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Understanding Exception Handling in .Net
 

Understanding Exception Handling in .Net

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This seminar will make you familiar with the exception handling concepts in .Net. Anyone who has been working on any of the .net languages or has just started can join in to learn more here.

This seminar will make you familiar with the exception handling concepts in .Net. Anyone who has been working on any of the .net languages or has just started can join in to learn more here.

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    Understanding Exception Handling in .Net Understanding Exception Handling in .Net Presentation Transcript

    • Understanding Exception Handling in .net. Presenter: Harsh Wardhan, Mindfire Solutions Date: 29/10/2013
    • Agenda - What is Exception? - The try, the catch & the finally. - A look into System.Exception class. - Throwing Exception. - Defining your own exception class. - Best practices. - Unhandled Exceptions. - Debugging Exceptions. Presenter: Harsh Wardhan, Mindfire Solutions
    • What is Exception? - When a member fails to complete the task it is supposed to perform as indicated by its name, it is called an exception. Presenter: Harsh Wardhan, Mindfire Solutions
    • The Try - A Try block contains code that require: - Common clean up operations. - Exception recovery operations. - A code that might potentially throw an exception. - A Try block should have at least one catch or finally block associated with it. - How much code should be added in a single try block? Presenter: Harsh Wardhan, Mindfire Solutions
    • The Catch - Contains code to execute in response to an exception. - A try block can have multiple catch blocks. - The expression after Catch keyword is catch type. - CLR searches the catch type from top to bottom. Presenter: Harsh Wardhan, Mindfire Solutions
    • The Catch - What to do in a catch block? – Re-throw same exception. – Throw a different exception with richer exception information to code higher up in the call stack. – Let the thread fall out of the bottom of the catch block. Presenter: Harsh Wardhan, Mindfire Solutions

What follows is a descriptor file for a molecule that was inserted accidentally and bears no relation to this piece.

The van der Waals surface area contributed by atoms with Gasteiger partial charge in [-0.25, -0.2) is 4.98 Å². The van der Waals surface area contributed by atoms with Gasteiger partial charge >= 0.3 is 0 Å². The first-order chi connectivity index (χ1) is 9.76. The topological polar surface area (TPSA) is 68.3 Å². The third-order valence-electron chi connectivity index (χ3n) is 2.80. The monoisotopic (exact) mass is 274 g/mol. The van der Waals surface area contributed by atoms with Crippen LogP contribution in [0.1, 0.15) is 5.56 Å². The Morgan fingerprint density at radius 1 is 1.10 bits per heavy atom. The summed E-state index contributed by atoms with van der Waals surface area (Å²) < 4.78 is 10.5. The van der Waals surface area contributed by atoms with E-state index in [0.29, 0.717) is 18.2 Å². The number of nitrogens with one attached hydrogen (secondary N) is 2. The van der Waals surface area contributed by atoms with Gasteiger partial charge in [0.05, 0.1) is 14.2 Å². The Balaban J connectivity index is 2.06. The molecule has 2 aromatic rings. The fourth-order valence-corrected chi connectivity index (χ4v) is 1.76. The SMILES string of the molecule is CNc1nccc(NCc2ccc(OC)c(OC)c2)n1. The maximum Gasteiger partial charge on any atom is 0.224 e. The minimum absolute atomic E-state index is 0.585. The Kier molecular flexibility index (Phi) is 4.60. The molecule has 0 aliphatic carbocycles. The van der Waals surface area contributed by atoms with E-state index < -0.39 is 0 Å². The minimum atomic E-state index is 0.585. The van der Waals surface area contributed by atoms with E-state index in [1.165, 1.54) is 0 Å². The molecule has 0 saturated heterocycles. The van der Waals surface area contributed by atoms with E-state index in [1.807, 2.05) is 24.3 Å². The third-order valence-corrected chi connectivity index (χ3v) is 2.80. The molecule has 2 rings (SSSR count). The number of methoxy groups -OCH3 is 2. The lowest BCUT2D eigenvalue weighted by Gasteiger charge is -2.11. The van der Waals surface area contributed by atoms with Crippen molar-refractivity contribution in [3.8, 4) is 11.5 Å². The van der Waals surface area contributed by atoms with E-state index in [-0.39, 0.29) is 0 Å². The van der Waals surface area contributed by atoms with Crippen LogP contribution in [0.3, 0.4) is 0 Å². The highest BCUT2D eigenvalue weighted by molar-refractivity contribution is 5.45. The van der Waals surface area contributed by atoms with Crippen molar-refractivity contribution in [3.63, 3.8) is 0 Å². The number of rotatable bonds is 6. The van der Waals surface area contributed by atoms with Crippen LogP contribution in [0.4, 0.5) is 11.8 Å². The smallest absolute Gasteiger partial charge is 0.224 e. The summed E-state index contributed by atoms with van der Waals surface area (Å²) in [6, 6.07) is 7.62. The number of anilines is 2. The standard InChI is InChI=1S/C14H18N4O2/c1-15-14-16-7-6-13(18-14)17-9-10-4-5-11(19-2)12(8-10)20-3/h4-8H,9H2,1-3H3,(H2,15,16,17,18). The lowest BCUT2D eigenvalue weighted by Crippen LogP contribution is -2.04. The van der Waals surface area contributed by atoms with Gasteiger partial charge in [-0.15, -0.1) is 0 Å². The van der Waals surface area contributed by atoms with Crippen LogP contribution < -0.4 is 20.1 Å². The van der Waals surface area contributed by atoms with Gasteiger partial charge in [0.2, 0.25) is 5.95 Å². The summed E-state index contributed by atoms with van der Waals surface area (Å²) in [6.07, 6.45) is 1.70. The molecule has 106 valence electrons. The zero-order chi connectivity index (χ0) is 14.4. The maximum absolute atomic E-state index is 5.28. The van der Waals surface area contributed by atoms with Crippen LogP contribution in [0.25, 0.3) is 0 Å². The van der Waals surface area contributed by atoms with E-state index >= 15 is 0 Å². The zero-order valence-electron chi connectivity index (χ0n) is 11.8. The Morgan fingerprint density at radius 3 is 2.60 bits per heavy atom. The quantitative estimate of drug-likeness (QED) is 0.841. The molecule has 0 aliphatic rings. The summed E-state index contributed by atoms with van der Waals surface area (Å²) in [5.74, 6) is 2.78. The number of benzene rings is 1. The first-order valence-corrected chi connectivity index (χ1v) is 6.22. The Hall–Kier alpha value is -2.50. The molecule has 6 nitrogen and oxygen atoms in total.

• The Finally - It contains code that's guranteed to execute. - Mostly contains clean up operations required by actions taken in try block. - Code in catch and finally blocks should be short and should have likelihood of succeeding without itself throwing an exception. Presenter: Harsh Wardhan, Mindfire Solutions
    • A look into System.Exception - Base class for all exceptions. - All user and system defined exceptions derive from System.Exception class. - Important Properties of System.Exception: - Message - Data - Source - Stack-trace - Target Site - Help link - Inner exception Presenter: Harsh Wardhan, Mindfire Solutions
    • Throwing Exception - Points to consider while throwing an exception: – What exception derived type you need to throw. – What string message are you going to pass to the exception type's constructor. Presenter: Harsh Wardhan, Mindfire Solutions
    • Defining your own Exception class - Create your exception class when the error is tightly bound to the class issuing the error. - Your exception class should be shallow and wide. Presenter: Harsh Wardhan, Mindfire Solutions
    • Defining your own Exception class - Best practices for creating Exception class: – Should derive from ApplicationException – Marked with <System.Seralizable> attribute – Defines a default constructor – Defines a constructor that sets inherited message property. – Defines a constructor to handle inner exception. – Defines a constructor for serialization of your type. Presenter: Harsh Wardhan, Mindfire Solutions
    • Best Practices - Use – – – finally block liberally. Use finally to clean up from any operation. Dispose objects to avoid resource leak. Examples in our language compiler: • Lock statement. • Using statement. • For each statement. Presenter: Harsh Wardhan, Mindfire Solutions
    • Best Practices - Don't Catch everything. – When you catch an exception you are actually saying one of these things: • You expected this exeption. • You understand why it occurred. • You know how to deal with it. Presenter: Harsh Wardhan, Mindfire Solutions
    • Best Practices - NEVER leave an empty catch block. - Always try to catch specific exceptions. - Catch a System.Exception and execute some code inside catch block as long as you re-throw the exception. Presenter: Harsh Wardhan, Mindfire Solutions
    • Unhandled Exceptions - If no catch block matches the thrown exception type, an unhandled exception occurs. - Usually information gets logged in Event Log. Presenter: Harsh Wardhan, Mindfire Solutions
    • Debugging Exceptions - You can enable the exception to break the flow when it occurs. - Helps in finding the exceptions being swallowed. - You can add your own exception. Presenter: Harsh Wardhan, Mindfire Solutions
    • Question and Answer Presenter: Harsh Wardhan, Mindfire Solutions
    • Thank you Presenter: Harsh Wardhan, Mindfire Solutions